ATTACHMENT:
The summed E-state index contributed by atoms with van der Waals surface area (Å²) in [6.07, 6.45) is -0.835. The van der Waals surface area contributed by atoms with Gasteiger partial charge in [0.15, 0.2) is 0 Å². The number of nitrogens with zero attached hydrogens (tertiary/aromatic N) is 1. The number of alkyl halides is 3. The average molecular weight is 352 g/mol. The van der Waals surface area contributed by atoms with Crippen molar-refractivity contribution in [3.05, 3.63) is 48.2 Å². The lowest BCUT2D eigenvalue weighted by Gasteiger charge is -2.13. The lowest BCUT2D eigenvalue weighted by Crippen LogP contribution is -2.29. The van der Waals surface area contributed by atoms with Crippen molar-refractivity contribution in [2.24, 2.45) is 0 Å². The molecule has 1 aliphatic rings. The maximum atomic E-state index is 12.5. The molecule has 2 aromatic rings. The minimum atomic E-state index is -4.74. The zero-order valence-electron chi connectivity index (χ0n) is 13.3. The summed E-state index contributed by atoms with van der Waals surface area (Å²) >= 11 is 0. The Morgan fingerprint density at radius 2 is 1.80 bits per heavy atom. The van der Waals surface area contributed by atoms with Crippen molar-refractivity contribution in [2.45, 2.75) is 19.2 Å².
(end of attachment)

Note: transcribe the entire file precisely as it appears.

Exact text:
The summed E-state index contributed by atoms with van der Waals surface area (Å²) in [6.07, 6.45) is -0.835. The van der Waals surface area contributed by atoms with Gasteiger partial charge in [0.15, 0.2) is 0 Å². The number of nitrogens with zero attached hydrogens (tertiary/aromatic N) is 1. The number of alkyl halides is 3. The average molecular weight is 352 g/mol. The van der Waals surface area contributed by atoms with Crippen molar-refractivity contribution in [3.05, 3.63) is 48.2 Å². The lowest BCUT2D eigenvalue weighted by Gasteiger charge is -2.13. The lowest BCUT2D eigenvalue weighted by Crippen LogP contribution is -2.29. The van der Waals surface area contributed by atoms with Crippen molar-refractivity contribution in [2.24, 2.45) is 0 Å². The molecule has 1 aliphatic rings. The maximum atomic E-state index is 12.5. The molecule has 2 aromatic rings. The minimum atomic E-state index is -4.74. The zero-order valence-electron chi connectivity index (χ0n) is 13.3. The summed E-state index contributed by atoms with van der Waals surface area (Å²) >= 11 is 0. The Morgan fingerprint density at radius 2 is 1.80 bits per heavy atom. The van der Waals surface area contributed by atoms with Crippen molar-refractivity contribution in [2.45, 2.75) is 19.2 Å².